(The Gallup report can be downloaded at:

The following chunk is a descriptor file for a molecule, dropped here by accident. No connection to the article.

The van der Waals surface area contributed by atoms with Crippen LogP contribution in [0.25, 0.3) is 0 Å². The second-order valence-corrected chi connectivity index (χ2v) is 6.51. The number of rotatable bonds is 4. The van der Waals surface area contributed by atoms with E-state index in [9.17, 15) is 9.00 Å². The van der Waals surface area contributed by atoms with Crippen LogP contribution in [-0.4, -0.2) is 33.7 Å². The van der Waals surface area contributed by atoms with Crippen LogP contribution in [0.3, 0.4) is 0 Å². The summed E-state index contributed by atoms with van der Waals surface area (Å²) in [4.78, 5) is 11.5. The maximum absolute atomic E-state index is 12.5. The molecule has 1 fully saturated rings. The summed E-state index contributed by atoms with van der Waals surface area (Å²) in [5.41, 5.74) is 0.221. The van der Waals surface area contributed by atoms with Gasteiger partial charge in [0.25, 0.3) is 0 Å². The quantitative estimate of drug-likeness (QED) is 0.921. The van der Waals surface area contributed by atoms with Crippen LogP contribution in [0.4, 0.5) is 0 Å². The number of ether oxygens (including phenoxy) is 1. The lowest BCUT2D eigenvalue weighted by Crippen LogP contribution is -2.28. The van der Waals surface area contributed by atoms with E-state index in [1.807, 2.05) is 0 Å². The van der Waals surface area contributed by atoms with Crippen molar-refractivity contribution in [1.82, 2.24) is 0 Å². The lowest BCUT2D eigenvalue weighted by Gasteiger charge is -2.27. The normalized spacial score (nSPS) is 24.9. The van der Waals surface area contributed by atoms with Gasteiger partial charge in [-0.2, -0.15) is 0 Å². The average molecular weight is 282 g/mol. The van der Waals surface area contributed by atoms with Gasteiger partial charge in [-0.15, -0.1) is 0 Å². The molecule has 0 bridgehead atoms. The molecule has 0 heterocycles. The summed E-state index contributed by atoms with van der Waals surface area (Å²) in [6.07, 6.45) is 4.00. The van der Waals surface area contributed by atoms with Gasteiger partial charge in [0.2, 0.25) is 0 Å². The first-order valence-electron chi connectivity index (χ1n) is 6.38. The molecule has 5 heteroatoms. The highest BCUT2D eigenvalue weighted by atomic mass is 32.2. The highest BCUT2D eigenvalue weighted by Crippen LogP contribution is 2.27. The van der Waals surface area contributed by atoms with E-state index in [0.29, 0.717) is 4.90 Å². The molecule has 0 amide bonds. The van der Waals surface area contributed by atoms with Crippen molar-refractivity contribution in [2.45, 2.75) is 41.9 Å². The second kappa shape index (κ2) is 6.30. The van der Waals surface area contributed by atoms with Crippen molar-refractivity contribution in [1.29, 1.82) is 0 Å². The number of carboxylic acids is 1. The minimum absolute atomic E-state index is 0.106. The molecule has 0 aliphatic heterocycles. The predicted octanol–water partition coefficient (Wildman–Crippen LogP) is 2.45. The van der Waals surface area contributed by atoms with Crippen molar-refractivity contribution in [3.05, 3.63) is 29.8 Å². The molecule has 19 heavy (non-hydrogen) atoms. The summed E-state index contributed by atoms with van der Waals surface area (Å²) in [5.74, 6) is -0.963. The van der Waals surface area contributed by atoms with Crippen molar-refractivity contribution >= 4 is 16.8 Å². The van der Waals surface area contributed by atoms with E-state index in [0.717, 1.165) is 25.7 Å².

• According to a new study reported in the Journal of Religion and Health (pre-published in March), religious reasons may not have been central for most Israeli ultra-Orthodox Jews who avoided the Covid-19 vaccine. Ultra-Orthodox Jews in Israel had both the highest Covid-19 infection rate and the lowest vaccination rate compared to the general population, which led Miriam Schiff and Nitzan Sharon-Lavi (Hebrew University) to explore the rates of vaccine uptake among different ultra-Orthodox subgroups and the reported motives for vaccination avoidance. Making up 12 percent of the Israeli population, the ultra-Orthodox community is divided into three main subgroups: Hasidic, Lithuanian/Misnagdim, and Sephardim. While all are observant of religious law and traditional values, Misnagdim place more emphasis on a rational approach and on cognitive powers. For analyzing ultra-Orthodox attitudes toward vaccination, the researchers used Protection Motivation Theory (PMT), according to which “the individual undergoes a two-stage process before deciding to be engaged in a health-protective behavior: threat appraisal and coping appraisal.” Based on a survey conducted by a specialized team familiar with the ultra-Orthodox milieu on a fairly representative sample (except for the one-third of the community without phone or internet access), two-thirds of the ultra-Orthodox population appeared to have been vaccinated with at least one dose. The rate was lower among women, apparently due to being pregnant or concerns about potential harm to fertility.